Internship finished with an arrest. A rip roaring drop-where-you’re-standing cardiac arrest. One of our patients had been sick for a while, I’d seen her the evening before on an after hours shift and she looked so bad. I did everything, documented everything, and then left when told by the med reg. I didn’t get to make any decisions for her, and it’s not like many could be made. The next day, eyes wide open, gasping for air, she just stopped. Stopped breathing right in front of the poor nurse who was unfortunate enough to come into work on her birthday. The rest runs like clockwork. The nurse hits the panic button. My consultant leaps out the door leaving my slightly confused reg and I standing in front of someone elses chest xray. We cotton on, and follow, to find our boss doing CPR. My reg takes over when he gets tired, I get a line in. I take over from my reg. I feel things crack under my hands. I look at her face and I know. We keep trying. We all keep trying and about 5 different people rotate in and out while the head boss makes the decision. “Enough guys”. The nurse and I cover her up. There’s nothing dignified about this but we try anyway. Maybe more for ourselves than anything.
I clean up the various packets I’d ripped open in the melee, dispose of my sharps and suddenly don’t notice anyone else. We go back to our round, everyone just goes back to work while the team leader calls the cops to go and find the patients husband – they were a poor couple and their phone had been disconnected. He’d been by her side every day for her whole admission. No one says anything and for the first time I get it. In medical school I’d seen similar things happen, I’d always been on the periphery, I’d watched everyone just get back to work and wondered at the heartlessness of it.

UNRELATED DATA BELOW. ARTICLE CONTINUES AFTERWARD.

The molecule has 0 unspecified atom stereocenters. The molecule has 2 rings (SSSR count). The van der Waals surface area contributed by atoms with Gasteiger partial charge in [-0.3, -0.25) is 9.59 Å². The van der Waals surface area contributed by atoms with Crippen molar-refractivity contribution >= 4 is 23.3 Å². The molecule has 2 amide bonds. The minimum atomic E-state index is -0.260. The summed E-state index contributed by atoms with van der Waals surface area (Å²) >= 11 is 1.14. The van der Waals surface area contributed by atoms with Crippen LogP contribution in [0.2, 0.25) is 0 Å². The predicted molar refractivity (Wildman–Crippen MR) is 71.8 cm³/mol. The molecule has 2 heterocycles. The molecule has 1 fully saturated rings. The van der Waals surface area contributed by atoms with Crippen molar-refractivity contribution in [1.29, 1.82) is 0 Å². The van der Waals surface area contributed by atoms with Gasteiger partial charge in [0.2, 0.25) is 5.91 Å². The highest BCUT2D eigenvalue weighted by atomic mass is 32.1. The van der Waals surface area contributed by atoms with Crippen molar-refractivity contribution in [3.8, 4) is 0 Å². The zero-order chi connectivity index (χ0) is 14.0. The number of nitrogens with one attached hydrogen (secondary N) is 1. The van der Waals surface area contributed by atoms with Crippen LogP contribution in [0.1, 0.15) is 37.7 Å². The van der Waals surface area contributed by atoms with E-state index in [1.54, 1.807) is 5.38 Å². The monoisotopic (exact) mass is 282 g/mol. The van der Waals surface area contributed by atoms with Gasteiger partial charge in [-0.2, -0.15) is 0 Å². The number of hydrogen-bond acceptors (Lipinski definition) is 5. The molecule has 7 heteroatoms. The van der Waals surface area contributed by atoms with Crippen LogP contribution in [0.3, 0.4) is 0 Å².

But it’s not heartless. You’ve just watched someone die. You’ve tried to bring them back, you’ve done all the right things for what they’re worth. And you carry that with you all. day. You’re too stunned, too defeated to cry. And by the time the shock wears off, so has any tears. You comfort the patients in the beds around her, still living, who witnessed the whole thing before the curtains were drawn. Later her husband is there, saying he’s trying to be manly and not cry and in the same breath wondering why it’s okay to cry in public at the movies but not in public, for your wife? But he can’t cry anyway, he can’t stop saying these things happen and desperately thanking us for trying and he should go because we must be busy. He has no family and no friends. We offer to call people for him, anyone, but he declines and again says we must be busy and leaves. My heart breaks in half but I keep on working, keep on having Serious Conversations about antibiotic doses and yes I got that consult, I ordered those tests, I rang that person who knows what you need about patients x, y, and z.
I go home, I eat a lot of chocolate, and try to get her out of my head. I lie awake all night thinking about her, about him, and their faces don’t go away that night. Later it all fades and here I am at the end of internship and for the first time I think I know what it means to be a doctor. It’s not about memorizing facts that may help you pass future exams and impress bosses with your so-called genius. It’s about knowing what to do. It’s about knowing how to fix you, how to use the best of what the scientific community has to offer to find a way to keep us all going.
I still don’t know where I’m headed. I don’t really know what this all means. Or how I’m supposed to feel about half the things I do and see.
At any rate, internship is over. I have to take another breath in, because tomorrow it’s a whole new game. Resident-only rotations, resident-only after hours shifts. The really sick patient wards. And for the first time, I don’t feel afraid.